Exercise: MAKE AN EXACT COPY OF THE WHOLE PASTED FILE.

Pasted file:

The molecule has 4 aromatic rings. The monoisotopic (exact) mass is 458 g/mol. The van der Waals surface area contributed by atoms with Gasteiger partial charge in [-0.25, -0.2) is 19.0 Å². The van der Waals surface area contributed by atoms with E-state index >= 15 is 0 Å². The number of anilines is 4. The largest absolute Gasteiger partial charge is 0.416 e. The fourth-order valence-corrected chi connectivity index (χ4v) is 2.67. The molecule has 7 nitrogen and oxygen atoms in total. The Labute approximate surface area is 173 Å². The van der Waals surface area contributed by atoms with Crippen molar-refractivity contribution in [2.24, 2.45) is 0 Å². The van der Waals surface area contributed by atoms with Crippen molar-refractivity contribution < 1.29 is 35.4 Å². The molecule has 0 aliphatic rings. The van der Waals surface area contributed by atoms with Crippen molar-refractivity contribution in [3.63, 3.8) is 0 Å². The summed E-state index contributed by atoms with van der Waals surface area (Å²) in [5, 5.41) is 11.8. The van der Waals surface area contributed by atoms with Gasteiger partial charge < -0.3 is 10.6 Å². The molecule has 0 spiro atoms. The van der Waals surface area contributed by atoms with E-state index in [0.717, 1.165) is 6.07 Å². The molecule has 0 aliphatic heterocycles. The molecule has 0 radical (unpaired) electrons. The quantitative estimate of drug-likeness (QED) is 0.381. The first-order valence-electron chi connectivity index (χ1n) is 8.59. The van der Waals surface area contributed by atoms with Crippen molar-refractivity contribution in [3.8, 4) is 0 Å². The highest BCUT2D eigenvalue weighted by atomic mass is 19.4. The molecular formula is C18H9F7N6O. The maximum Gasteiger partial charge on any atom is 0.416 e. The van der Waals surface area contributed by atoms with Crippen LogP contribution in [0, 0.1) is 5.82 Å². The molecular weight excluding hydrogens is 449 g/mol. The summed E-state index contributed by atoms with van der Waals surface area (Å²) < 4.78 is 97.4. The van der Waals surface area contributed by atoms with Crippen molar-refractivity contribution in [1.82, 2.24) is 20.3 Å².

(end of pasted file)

The molecule has 4 aromatic rings. The monoisotopic (exact) mass is 458 g/mol. The van der Waals surface area contributed by atoms with Gasteiger partial charge in [-0.25, -0.2) is 19.0 Å². The van der Waals surface area contributed by atoms with E-state index >= 15 is 0 Å². The number of anilines is 4. The largest absolute Gasteiger partial charge is 0.416 e. The fourth-order valence-corrected chi connectivity index (χ4v) is 2.67. The molecule has 7 nitrogen and oxygen atoms in total. The Labute approximate surface area is 173 Å². The van der Waals surface area contributed by atoms with Crippen molar-refractivity contribution in [2.24, 2.45) is 0 Å². The van der Waals surface area contributed by atoms with Crippen molar-refractivity contribution < 1.29 is 35.4 Å². The molecule has 0 aliphatic rings. The van der Waals surface area contributed by atoms with Crippen molar-refractivity contribution in [3.63, 3.8) is 0 Å². The summed E-state index contributed by atoms with van der Waals surface area (Å²) in [5, 5.41) is 11.8. The van der Waals surface area contributed by atoms with Gasteiger partial charge < -0.3 is 10.6 Å². The molecule has 0 spiro atoms. The van der Waals surface area contributed by atoms with E-state index in [0.717, 1.165) is 6.07 Å². The molecule has 0 aliphatic heterocycles. The molecule has 0 radical (unpaired) electrons. The quantitative estimate of drug-likeness (QED) is 0.381. The first-order valence-electron chi connectivity index (χ1n) is 8.59. The van der Waals surface area contributed by atoms with Crippen molar-refractivity contribution in [3.8, 4) is 0 Å². The highest BCUT2D eigenvalue weighted by atomic mass is 19.4. The molecular formula is C18H9F7N6O. The maximum Gasteiger partial charge on any atom is 0.416 e. The van der Waals surface area contributed by atoms with Crippen LogP contribution in [0, 0.1) is 5.82 Å². The molecular weight excluding hydrogens is 449 g/mol. The summed E-state index contributed by atoms with van der Waals surface area (Å²) < 4.78 is 97.4. The van der Waals surface area contributed by atoms with Crippen molar-refractivity contribution in [1.82, 2.24) is 20.3 Å².